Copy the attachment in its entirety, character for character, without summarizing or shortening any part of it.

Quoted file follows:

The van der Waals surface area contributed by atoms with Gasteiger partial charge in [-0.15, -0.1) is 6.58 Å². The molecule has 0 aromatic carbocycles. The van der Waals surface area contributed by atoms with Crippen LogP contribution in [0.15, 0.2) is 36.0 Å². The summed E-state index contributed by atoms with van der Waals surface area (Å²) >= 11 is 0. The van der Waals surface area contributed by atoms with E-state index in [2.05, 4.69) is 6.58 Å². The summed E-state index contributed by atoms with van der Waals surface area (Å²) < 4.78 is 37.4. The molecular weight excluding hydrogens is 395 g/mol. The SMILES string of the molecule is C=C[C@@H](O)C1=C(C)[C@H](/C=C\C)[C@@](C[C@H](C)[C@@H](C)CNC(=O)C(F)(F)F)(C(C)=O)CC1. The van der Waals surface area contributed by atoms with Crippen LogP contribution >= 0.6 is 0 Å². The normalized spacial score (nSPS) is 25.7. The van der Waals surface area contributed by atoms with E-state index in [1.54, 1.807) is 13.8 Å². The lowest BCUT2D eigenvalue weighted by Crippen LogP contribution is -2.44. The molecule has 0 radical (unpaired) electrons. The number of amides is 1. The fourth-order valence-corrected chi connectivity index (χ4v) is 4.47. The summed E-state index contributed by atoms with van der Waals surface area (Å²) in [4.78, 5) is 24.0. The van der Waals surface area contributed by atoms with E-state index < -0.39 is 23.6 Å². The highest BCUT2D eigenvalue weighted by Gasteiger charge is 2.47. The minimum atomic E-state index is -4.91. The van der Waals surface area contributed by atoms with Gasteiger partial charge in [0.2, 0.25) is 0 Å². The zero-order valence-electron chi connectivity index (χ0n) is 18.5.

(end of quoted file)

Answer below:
The van der Waals surface area contributed by atoms with Gasteiger partial charge in [-0.15, -0.1) is 6.58 Å². The molecule has 0 aromatic carbocycles. The van der Waals surface area contributed by atoms with Crippen LogP contribution in [0.15, 0.2) is 36.0 Å². The summed E-state index contributed by atoms with van der Waals surface area (Å²) >= 11 is 0. The van der Waals surface area contributed by atoms with E-state index in [2.05, 4.69) is 6.58 Å². The summed E-state index contributed by atoms with van der Waals surface area (Å²) < 4.78 is 37.4. The molecular weight excluding hydrogens is 395 g/mol. The SMILES string of the molecule is C=C[C@@H](O)C1=C(C)[C@H](/C=C\C)[C@@](C[C@H](C)[C@@H](C)CNC(=O)C(F)(F)F)(C(C)=O)CC1. The van der Waals surface area contributed by atoms with Crippen LogP contribution >= 0.6 is 0 Å². The normalized spacial score (nSPS) is 25.7. The van der Waals surface area contributed by atoms with E-state index in [1.54, 1.807) is 13.8 Å². The lowest BCUT2D eigenvalue weighted by Crippen LogP contribution is -2.44. The molecule has 0 radical (unpaired) electrons. The number of amides is 1. The fourth-order valence-corrected chi connectivity index (χ4v) is 4.47. The summed E-state index contributed by atoms with van der Waals surface area (Å²) in [4.78, 5) is 24.0. The van der Waals surface area contributed by atoms with E-state index < -0.39 is 23.6 Å². The highest BCUT2D eigenvalue weighted by Gasteiger charge is 2.47. The minimum atomic E-state index is -4.91. The van der Waals surface area contributed by atoms with Gasteiger partial charge in [0.2, 0.25) is 0 Å². The zero-order valence-electron chi connectivity index (χ0n) is 18.5.